Our global coalition, almost 73 members, will gather next week in Washington, D.C. with a focus on continuing to support the Government of Iraq in this very difficult effort, and continuing to support these very important stabilization programs. And the Government of Iraq next week, in Washington, before the World Bank and also before our coalition, will have an opportunity to lay out its own long-term plan. We discussed this with the Prime Minister last night, what it calls their Vision 2030 about economic reform, about critical reconstruction needs. We are working under our Strategic Framework Agreement that we have with Iraq to support those efforts.

I just saw Speaker Jabouri today. The Iraqi Parliament is working through a very difficult but very important amendment to their budget, which is part of the IMF program that Iraq has with the IMF, which will unleash almost $ 1 billion in necessary financing for Iraq, as Iraqis recover from the scourge of Daesh.

So a number of things here going on, and we will talk about some of them in Washington. And we talked about a lot of them today in Baghdad.

Let me briefly jump across the border in Syria. I was in Syria last week. The campaign to liberate Raqqa is now underway. Syrian Democratic Forces have penetrated into the old City of Raqqa. Similar to Mosul, very difficult fighting, but step by step, block by block, ISIS is being defeated, and we are very confident in how that is going. ISIS is now totally isolated and surrounded in Raqqa.

We have also worked out very important what we call de-confliction arrangements with the Russian Federation, which is helping to enable and speed up the overall campaign against ISIS, and that is going fairly well. I think you saw in the news yesterday, particularly after the very important meeting between President Trump and President Putin in Hamburg, that we concluded, together with our close partner Jordan, an arrangement for a ceasefire in Southwest Syria. This is the first step in a process for a more durable arrangement in Southwest Syria that we are looking to end the war in that very important part of the country.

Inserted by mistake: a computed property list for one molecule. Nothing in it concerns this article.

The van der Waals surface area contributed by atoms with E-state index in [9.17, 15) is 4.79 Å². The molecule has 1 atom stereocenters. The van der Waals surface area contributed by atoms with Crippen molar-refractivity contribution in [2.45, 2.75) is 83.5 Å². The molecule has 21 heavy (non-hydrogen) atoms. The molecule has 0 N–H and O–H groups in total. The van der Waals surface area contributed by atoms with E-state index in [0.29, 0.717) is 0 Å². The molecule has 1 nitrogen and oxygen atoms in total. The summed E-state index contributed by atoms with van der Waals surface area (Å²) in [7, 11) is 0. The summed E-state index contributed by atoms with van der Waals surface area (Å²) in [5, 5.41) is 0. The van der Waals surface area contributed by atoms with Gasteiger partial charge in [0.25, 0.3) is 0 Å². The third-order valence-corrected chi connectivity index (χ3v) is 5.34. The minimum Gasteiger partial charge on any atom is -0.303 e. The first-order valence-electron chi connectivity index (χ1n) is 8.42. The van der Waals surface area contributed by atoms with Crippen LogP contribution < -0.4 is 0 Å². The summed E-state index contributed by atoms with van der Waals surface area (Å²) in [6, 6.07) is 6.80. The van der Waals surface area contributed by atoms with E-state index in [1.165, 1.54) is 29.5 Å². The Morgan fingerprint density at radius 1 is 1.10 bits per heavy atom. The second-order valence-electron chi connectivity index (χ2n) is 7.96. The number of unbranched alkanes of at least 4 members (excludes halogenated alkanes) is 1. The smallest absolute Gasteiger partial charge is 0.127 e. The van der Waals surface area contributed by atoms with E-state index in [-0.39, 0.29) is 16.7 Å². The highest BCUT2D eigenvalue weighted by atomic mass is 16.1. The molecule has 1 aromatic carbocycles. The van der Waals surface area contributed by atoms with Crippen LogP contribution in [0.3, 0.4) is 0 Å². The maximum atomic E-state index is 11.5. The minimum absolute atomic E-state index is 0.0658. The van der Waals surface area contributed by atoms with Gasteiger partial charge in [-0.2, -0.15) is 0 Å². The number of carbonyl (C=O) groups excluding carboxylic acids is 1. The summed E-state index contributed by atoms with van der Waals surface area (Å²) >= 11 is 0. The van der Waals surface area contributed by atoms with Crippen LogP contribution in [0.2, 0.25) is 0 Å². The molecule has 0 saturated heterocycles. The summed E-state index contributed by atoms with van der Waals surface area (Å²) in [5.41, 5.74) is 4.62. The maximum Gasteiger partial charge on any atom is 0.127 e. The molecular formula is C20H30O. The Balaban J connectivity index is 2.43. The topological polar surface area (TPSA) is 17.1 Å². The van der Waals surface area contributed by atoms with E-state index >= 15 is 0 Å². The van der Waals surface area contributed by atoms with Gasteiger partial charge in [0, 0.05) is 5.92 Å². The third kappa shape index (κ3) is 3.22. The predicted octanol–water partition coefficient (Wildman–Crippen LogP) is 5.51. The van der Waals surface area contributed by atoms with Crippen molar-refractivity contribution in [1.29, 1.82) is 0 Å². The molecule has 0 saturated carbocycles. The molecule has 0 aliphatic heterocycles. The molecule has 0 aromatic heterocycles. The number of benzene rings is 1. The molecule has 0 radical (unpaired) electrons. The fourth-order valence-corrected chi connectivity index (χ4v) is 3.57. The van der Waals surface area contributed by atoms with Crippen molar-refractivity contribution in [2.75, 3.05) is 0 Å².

This is a very important initiative. It took months to put together, and it was very painstaking work. But we are very pleased to finalize that process yesterday, and now we have to make sure that we pressure all sides to stop the fighting, allow humanitarian aid to flow, and people to get on with their lives. That came about yesterday, and we found that encouraging.

I will just say that engagement with Russia on Syria is something that nearly all of our partners here in the region have encouraged, including our friends here in Iraq. So that engagement, of course, will continue. There is much work left to do.

Briefly — I alluded to it, but next week in Washington, D.C. we will have our entire Coalition coming to Washington to talk about the next phases of this campaign against ISIS. Since President Trump came into office, this campaign has accelerated fairly dramatically, and we are working to keep pace, not only on the military side, but also on the stabilization and the humanitarian side. So some of the key contributors will be coming to talk about and to talk with the Government of Iraq about the next phases of this campaign, and some of the critical needs, to make sure these trend lines that I mentioned early on in the briefing continue.

This is not just about defeating ISIS. It’s about defeating the ideology that ISIS represents, it’s about liberating the population, and it’s about working with local actors to return people to their homes after ISIS. And so far, the trend lines are good, but there is a lot of work ahead. Of course, restoring these communities, reconstructing these communities, is something that will take many, many, many years. The Government of Iraq will be in the lead for that, here in Iraq, but we have a Strategic Framework Agreement with the Government of Iraq which includes economic cooperation, cultural cooperation, educational cooperation, and that is something that, through our embassy here, of course, we very much look forward to continuing.

So, with that, I will turn it over to some brief questions. I’m sorry my time is more limited than I would like. But I am happy to address your questions.

QUESTION: (Speaks in Arabic.)